Do you have a boat moored on the River Dart?
Do you enjoy the beauty, wildlife and privilege of living near, or visiting the Dart estuary?
Do you have a business that is based on or around the River Dart?
Do you own a property adjacent to the River Dart or own mooring rights on the River Dart ?
Are you a member of a club that has activities connected to the River Dart?
If the answer is yes to any of the above questions then read on, the Dart Harbour Stakeholder Groups are of interest to you because they are the instruments by which your views and concerns can be represented and communicated to the Dart Harbour Board.
Dartmouth Harbour is an independent port and comes within the Government’s Trust Port legislation. Under this legislation the port is governed by a Board whose members are appointed as required from applicants after a CV and interview process. An independent selection panel carries out the selection process and recommends new members to the Board.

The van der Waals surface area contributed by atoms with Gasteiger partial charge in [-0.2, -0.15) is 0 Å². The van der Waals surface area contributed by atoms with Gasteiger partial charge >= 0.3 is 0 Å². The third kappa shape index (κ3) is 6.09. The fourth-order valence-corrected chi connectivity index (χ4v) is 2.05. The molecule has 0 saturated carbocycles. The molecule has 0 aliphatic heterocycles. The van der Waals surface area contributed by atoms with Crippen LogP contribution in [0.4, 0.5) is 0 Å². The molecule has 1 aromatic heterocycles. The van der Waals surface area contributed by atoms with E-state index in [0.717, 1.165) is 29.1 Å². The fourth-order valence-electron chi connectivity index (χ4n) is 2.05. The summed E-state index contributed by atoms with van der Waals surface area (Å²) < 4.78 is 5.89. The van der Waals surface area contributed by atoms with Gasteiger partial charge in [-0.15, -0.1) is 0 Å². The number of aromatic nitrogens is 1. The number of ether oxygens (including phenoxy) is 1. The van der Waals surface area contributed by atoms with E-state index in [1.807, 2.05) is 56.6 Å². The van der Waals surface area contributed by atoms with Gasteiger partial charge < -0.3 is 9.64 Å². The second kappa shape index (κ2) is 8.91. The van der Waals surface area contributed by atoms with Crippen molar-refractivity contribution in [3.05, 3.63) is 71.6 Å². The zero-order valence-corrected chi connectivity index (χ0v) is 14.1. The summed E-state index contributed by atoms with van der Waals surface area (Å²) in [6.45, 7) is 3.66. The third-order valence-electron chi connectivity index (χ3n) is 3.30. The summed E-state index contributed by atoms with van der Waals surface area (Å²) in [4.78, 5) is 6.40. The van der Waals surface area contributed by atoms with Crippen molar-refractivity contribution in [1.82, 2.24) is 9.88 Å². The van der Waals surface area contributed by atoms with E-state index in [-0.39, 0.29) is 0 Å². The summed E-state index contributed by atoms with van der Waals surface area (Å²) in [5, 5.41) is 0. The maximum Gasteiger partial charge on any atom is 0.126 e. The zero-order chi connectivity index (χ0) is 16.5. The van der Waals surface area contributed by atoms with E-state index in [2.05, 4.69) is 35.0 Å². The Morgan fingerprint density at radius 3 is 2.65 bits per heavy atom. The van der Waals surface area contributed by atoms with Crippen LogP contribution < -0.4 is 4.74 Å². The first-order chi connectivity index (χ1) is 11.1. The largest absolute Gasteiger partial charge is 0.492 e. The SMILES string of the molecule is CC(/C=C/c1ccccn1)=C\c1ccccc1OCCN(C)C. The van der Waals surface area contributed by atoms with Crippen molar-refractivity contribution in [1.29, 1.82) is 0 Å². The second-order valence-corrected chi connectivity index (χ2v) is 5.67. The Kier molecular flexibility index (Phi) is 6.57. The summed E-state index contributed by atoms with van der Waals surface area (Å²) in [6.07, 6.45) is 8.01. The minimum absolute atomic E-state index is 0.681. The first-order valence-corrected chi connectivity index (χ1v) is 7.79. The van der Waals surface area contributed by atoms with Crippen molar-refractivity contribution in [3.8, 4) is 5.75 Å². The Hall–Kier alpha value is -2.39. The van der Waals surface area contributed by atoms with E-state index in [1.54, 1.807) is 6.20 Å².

Under the Trust Port legislation a port may allow Stakeholder Groups to be set up. The function of these Stakeholder Groups is to link the Harbour Board to its users and local community. They independently monitor the activities of the Dart Harbour Authority, advising the board and making representations and or recommendations as required. The Dart Harbour Authority has a statutory duty to inform Stakeholder Groups of its policy and activities and take note of any representations a Stakeholder Group puts to it, to which it must respond. If a Stakeholder Group feels it has had an unsatisfactory response or that the policy of the Board is wrong it has the power to notify the Secretary of State who must adjudicate and respond. However, communications between Dart Harbour and the Stakeholder Groups is generally very positive.
Dart Harbour Board accredits three such stakeholder Groups which are: